To more directly answer your question. I can produce RR tracks using the movement cues of either foot or of the upper body. Some of these cues produce the turn very easily, tipping the right foot right is the easiest way to get the desired result, and others can produce the turn but it is much more difficult to get the desired result, use of the upper body is the most difficult way to produce these turns. Also, because I am focusing on different cues the 'feel' of the turns is different. But, the fact remains that I do get the same outcome from different cues. Which cues I use depends on how efficent I want to be and what feeling I want to get out of my skiing. If your position is that only tipping can produce the RR track turn then I strongly disagree with you because my real world experience goes against that, but if you are just saying that tipping is the most efficient way to get this turn then we agree.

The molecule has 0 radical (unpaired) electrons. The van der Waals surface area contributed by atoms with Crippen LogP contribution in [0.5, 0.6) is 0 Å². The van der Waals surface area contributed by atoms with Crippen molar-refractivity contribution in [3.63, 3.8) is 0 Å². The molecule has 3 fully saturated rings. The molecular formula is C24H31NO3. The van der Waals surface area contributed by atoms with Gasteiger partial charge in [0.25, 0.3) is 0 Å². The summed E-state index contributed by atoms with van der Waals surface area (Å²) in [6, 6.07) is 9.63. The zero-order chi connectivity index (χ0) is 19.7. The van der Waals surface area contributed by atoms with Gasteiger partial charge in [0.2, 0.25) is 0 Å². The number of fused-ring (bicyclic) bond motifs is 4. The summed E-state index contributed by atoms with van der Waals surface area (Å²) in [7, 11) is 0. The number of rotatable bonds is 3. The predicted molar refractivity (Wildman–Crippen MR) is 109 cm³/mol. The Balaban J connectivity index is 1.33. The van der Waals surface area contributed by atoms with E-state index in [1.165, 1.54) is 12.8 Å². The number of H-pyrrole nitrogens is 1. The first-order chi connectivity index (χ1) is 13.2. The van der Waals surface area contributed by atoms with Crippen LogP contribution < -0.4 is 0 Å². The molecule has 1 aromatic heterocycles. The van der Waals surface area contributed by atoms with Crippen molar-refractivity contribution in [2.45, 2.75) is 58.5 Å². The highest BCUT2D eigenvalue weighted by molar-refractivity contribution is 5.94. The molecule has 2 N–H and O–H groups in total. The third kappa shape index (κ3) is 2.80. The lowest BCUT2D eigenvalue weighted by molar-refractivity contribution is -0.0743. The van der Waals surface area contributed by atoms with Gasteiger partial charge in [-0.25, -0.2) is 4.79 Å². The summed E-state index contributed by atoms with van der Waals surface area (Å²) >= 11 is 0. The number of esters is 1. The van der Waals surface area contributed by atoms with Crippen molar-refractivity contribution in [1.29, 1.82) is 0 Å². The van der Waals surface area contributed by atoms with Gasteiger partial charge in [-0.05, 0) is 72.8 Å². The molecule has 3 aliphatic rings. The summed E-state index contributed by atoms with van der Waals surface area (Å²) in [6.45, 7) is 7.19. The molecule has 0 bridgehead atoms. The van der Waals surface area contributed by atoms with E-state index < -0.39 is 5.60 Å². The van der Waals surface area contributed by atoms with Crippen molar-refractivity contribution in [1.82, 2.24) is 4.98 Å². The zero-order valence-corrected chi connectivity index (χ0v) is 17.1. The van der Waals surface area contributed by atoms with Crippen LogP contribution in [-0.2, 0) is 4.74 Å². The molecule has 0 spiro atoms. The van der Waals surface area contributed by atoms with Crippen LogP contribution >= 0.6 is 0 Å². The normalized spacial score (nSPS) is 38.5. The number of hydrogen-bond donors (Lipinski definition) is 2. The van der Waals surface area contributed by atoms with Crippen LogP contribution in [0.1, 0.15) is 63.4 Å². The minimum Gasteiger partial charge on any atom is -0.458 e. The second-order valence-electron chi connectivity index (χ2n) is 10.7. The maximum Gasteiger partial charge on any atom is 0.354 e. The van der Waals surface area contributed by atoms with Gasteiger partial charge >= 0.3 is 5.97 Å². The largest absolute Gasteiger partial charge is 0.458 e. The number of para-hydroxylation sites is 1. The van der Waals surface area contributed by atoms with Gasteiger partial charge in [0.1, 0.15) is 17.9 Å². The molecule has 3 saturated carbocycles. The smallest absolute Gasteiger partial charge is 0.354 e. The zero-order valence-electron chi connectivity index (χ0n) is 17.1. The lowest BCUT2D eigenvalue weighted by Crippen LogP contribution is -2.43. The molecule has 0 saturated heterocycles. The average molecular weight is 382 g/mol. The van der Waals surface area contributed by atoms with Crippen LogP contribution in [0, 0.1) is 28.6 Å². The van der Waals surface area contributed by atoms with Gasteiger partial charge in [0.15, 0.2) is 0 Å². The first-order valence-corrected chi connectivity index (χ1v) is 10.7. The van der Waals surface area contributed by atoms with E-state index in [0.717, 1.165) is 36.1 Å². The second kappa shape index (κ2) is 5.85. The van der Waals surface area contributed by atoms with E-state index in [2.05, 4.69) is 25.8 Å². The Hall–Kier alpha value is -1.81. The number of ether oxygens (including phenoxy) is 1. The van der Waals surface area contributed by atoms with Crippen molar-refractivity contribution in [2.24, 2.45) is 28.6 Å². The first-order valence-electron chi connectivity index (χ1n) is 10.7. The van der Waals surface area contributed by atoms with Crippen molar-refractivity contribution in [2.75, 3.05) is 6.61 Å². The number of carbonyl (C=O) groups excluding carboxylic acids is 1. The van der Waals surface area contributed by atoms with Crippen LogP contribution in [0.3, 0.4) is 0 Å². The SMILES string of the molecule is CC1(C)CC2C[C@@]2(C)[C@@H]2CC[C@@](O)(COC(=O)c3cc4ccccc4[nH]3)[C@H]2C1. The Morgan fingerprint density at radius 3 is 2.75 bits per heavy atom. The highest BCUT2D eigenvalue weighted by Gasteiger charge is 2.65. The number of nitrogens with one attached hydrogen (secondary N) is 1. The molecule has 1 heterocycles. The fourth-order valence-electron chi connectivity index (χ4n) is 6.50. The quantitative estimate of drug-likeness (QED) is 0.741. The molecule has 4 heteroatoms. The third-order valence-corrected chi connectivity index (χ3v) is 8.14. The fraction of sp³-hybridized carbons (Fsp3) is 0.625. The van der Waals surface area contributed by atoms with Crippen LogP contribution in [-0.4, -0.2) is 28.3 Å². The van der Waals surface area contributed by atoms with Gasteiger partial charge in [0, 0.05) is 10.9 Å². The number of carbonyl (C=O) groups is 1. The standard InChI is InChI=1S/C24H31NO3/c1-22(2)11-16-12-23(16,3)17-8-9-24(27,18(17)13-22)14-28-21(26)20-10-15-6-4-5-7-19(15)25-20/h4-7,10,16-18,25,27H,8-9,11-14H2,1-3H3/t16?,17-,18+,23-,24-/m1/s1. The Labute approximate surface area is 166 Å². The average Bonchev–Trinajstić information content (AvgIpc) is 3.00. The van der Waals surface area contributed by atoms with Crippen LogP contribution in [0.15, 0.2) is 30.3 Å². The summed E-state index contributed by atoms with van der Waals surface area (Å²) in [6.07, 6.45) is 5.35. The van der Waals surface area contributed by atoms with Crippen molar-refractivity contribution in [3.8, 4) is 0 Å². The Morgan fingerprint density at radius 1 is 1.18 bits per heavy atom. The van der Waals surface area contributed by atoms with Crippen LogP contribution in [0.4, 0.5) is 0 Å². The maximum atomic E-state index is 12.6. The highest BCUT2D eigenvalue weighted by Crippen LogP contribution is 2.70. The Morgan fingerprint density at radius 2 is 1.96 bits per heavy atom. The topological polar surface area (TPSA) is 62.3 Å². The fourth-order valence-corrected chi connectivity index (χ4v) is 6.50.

When I use the term pointing I apparently mean something very different from what the word means to you. From what I have read I gather that for you pointing implies pivoting of the skis for me pivoting is the least component of pointing. We strongly agree that the most efficent skiing is founded on the premise of actions of the right foot to take us right and actions of the left foot take us left. Where we disagree is in the actions of the foot. You have chosen to focus on the tipping movement. I have developed a method which blends tipping of the foot with 'pointing' of the foot. Why, muddy the waters by adding in 'pointing' if tipping can produce any turn I might want to make you ask. Because some of the turns I want to make (any turn that is drifted. brushed or skidded) are easier to produce by 'pointing' than by tipping and I feel I have more precise control of these turns by 'pointing'.